After the reconquest of the capital Kabul on August 15, a few weeks after the start of the withdrawal of US troops from the country - decided by the Trump administration with the Doha Agreements in February 2020, confirmed by the Biden Presidency and definitively concluded on August 30 - and following the President Ashraf Ghani's escape, the fundamentalist organization on August 19 announced, through its spokesman Zabihullah Mujahid, the rebirth of the Islamic Emirate of Afghanistan. On September 7, it established an interim government (whose legitimacy, to date, has been denied by both the EU and Italy).
Mujahid himself, on August 25, was in charge of announcing the intention to ban music in Afghanistan. "Music is banned in Islam, but we hope that we will be able to persuade people to give up on it, without having to exert pressure" - these are the words released in an interview with the New York Times. They seem to anticipate the renewal of the restrictions that were already in force in the country between 1996 and 2001. They did not allow music in public, banned radio broadcasts that contained it and eliminated the acronyms from television programs. In addition to this, there is the probable closure of talent shows, which had been among the first signs of change in the country (such as "Afghanistan's Got Talent", conceived in 2013 by Simon Cowell, the X Factor’s creator).
A report by Bernat Armangue published a month ago in The Associated Press digs deeper into the problem, revealing a much more radical facet than what appears in the national and international press In fact, although Taliban spokesman Bilal Karimi stated that “[the ban on music] is currently under consideration; when a final decision will be taken, the Islamic Emirate will announce it ", both the population and the music venues have begun to feel strong pressure in this regard as early as August 15: wedding halls, karaoke and concert halls have not yet been closed , but merely the presence of Taliban fighters in these places makes intimidating the atmosphere, so much so that the musicians themselves refuse to play (many are mobilizing to obtain visas for abroad). Some of them had their instruments destroyed, others had to dismember them into several parts to be able to hide them more easily, still others were forced to bury them in the garden.
The latest - and most eloquent - episode occurred on October 29 in Surk-Rod, in the northern province of Nangarhar, when a group of Taliban broke into a wedding party, opening fire. Government sources reported three deaths and several injuries, but according to local sources (not verifiable) the death toll is at least four times this number. Mujahid said: “Investigations are underway, it is not clear how this could have happened. In the ranks of the Islamic Emirate, no one has the right to alienate anyone from music, but only to try to persuade him. If someone kills, even if he is a Taliban, he will be tried. Two suspects were arrested for the incident, and one escaped and is being prosecuted. The perpetrators of the incident, who used the name of the Islamic Emirate to carry out personal feuds, were handed over to Sharia law ”.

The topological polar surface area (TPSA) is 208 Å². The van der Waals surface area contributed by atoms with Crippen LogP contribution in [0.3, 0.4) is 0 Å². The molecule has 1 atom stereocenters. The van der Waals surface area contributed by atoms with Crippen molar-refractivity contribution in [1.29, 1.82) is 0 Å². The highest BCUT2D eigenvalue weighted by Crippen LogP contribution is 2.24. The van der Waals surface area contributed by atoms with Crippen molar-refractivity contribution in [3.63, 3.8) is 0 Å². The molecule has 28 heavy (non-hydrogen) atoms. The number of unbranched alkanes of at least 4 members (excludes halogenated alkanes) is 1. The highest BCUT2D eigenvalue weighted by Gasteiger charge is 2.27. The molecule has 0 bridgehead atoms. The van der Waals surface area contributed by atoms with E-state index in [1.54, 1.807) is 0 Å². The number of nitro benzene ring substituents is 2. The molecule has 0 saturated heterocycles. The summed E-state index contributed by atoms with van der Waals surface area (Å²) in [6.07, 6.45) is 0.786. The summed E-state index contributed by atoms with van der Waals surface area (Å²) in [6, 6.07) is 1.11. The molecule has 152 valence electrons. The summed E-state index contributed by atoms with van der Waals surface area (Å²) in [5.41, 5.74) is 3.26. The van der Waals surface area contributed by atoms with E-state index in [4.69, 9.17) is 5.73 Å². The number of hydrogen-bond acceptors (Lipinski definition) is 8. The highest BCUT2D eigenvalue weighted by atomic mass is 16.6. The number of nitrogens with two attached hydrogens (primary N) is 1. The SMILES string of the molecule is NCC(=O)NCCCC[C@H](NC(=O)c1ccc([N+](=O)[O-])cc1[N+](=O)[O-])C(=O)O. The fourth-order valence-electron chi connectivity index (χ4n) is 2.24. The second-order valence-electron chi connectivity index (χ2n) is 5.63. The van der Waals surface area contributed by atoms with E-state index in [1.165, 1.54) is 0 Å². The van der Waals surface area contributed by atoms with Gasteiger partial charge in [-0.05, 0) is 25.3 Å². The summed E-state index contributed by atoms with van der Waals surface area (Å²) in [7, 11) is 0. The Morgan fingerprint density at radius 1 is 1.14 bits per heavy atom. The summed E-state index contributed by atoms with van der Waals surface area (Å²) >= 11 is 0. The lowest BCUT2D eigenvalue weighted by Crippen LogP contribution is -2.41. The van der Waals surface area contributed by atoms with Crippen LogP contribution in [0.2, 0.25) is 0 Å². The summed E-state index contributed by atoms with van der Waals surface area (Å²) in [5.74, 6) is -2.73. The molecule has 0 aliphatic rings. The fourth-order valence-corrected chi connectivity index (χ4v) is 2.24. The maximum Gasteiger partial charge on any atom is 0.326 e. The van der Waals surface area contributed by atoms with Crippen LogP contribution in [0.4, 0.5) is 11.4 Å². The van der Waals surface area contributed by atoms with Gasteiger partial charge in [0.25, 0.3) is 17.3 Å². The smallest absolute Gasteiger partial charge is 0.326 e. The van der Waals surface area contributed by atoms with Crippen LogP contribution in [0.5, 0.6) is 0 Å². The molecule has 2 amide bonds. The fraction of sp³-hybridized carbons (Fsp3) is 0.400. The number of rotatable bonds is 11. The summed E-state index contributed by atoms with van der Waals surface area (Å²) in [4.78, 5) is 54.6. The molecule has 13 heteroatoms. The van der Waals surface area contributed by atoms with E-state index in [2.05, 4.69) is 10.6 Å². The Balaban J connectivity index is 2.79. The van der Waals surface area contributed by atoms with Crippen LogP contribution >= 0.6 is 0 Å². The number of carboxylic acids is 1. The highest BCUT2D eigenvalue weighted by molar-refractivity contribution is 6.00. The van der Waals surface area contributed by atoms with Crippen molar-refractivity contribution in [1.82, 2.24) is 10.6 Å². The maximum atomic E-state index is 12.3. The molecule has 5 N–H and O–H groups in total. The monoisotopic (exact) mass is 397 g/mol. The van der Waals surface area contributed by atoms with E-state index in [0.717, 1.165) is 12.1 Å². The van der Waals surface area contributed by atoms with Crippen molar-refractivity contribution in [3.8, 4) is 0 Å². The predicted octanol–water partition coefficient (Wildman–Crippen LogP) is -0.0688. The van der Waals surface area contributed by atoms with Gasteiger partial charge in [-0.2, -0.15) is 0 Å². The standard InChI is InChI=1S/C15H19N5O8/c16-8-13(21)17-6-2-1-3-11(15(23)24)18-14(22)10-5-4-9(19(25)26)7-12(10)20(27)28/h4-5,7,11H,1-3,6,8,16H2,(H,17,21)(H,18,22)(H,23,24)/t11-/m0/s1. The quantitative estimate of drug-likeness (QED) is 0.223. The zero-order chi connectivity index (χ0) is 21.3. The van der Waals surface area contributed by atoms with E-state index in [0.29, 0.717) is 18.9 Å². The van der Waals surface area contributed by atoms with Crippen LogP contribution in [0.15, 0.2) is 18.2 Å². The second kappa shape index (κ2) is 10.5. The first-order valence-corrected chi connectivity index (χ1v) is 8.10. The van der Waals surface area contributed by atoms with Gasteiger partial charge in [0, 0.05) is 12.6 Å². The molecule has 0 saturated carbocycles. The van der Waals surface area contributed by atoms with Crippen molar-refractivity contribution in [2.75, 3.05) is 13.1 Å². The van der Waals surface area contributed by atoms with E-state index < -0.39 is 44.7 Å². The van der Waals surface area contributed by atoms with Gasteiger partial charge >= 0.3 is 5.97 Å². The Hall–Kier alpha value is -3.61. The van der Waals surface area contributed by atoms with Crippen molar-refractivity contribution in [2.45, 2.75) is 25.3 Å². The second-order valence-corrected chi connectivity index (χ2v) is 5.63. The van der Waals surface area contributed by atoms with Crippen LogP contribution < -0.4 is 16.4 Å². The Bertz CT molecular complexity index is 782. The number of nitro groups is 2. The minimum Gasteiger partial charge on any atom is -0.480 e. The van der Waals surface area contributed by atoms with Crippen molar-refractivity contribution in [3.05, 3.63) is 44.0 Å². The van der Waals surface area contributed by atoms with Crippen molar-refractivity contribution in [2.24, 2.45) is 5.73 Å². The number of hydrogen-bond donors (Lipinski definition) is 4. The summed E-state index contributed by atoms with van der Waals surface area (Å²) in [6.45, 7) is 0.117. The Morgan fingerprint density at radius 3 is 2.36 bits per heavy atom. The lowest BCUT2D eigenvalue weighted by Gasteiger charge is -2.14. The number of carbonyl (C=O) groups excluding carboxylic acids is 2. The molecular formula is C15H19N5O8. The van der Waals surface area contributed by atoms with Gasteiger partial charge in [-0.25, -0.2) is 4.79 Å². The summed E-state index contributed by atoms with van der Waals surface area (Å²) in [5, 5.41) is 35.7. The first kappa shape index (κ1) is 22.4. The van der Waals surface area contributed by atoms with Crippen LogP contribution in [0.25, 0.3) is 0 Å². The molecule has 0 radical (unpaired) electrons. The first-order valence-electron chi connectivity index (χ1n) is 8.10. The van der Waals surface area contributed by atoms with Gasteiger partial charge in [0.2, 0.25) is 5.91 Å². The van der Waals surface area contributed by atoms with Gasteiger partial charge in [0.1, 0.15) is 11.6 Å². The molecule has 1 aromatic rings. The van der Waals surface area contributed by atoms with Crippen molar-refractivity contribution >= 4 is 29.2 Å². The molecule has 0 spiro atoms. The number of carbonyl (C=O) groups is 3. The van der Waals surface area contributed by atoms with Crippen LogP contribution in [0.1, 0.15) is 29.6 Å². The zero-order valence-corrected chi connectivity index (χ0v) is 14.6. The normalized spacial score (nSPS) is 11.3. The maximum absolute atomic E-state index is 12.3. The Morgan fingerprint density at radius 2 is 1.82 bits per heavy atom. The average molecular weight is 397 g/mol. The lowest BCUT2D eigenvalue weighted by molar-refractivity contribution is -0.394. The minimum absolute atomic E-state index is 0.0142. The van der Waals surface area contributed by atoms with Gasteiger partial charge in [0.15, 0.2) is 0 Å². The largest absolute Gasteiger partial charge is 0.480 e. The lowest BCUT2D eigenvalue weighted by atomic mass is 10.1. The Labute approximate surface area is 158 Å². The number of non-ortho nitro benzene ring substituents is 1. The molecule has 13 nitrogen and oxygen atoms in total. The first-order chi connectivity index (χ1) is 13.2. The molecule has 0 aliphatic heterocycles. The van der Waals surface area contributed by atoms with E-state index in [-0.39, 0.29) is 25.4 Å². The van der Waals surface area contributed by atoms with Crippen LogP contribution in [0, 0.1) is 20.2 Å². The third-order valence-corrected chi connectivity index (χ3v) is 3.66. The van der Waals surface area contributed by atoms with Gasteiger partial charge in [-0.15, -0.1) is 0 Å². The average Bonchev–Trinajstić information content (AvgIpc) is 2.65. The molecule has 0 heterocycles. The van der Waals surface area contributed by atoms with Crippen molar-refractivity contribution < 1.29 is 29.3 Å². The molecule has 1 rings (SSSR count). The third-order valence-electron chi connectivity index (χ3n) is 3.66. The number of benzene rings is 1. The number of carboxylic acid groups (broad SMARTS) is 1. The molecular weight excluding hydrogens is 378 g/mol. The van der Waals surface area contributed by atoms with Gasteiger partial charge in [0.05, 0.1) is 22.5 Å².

“I have to survive to be the mouthpiece of women in Afghanistan. The Taliban are enemies of Afghanistan: only the enemies would like to destroy our history and our music, "said Aryana Sayeed, pop star and judge of The Voice of Afghanistan, which is currently in Istanbul. She refers to the Afghan musical tradition: a strong tradition, influenced by Iranian and Indian classical music - including a promising pop scene, which through electronic elements and beat dance contaminates traditional rhythms - shaped over the last twenty years, also and above all thanks to the National Institute of Afghan Music (ANIM). The Institute was founded in 2010 by the ethnomusicologist Ahmad Naser Sarmast (accused of "corruption of youth" in 2014, and seriously injured in an attack on his life): it is a Music Academy that during the years has helped to tear out of poverty and favor the integration of a generation of young people, contributing also to the formation of excellences such as the Zhora Orchestra (composed only by women, with a hybrid repertoire between tradition and Western music, and currently taking refuge in Quatar) or Negin Khpalwak, the youngest conductor in Afghanistan (24 years). “We expect the Taliban to turn off the music. They haven't announced anything official, but they've already canceled all entertainment programs from TVs and radios. The only music left is the theme song of the news, "she declared after having succedeed to leave the country.
On August 31, the former Interior Minister Masoud Andarabi also denounced the death of Fawad Andarabi, a farmer and leading exponent of the Afghan folk music, who was executed in front of his family. “He was innocent, he was just a musician who brought people joy. But they shot him in the head on his farm,” says his son Fawad.
There are many stories that deserve to be mentioned: that of Kabul Dreams, alternative rock band in exile since 2014, that of Ramika Khabiri, the only female rapper in the country (now retired from the scene), or that of Ali ATH, a rapper who decided to remain anonymous for security reasons. "I'm at risk - he said in an interview - I earn my money from music and videos on Youtube. That's how I pay the bills. If Talibans found out that I play music they would kill me. I don't even want to think about it. I don't move very far from my neighborhood, I only go to the areas I know."
It is not yet known whether the ban on listening and playing music in Afghanistan will be confirmed by the new Taliban government; what is known is that this eventuality would destroy the "first" and the last twenty years of artistic and cultural awareness of a country that until recently, also thanks to music, was succeeding in its arduous recovery.
Translated by Simona Taravella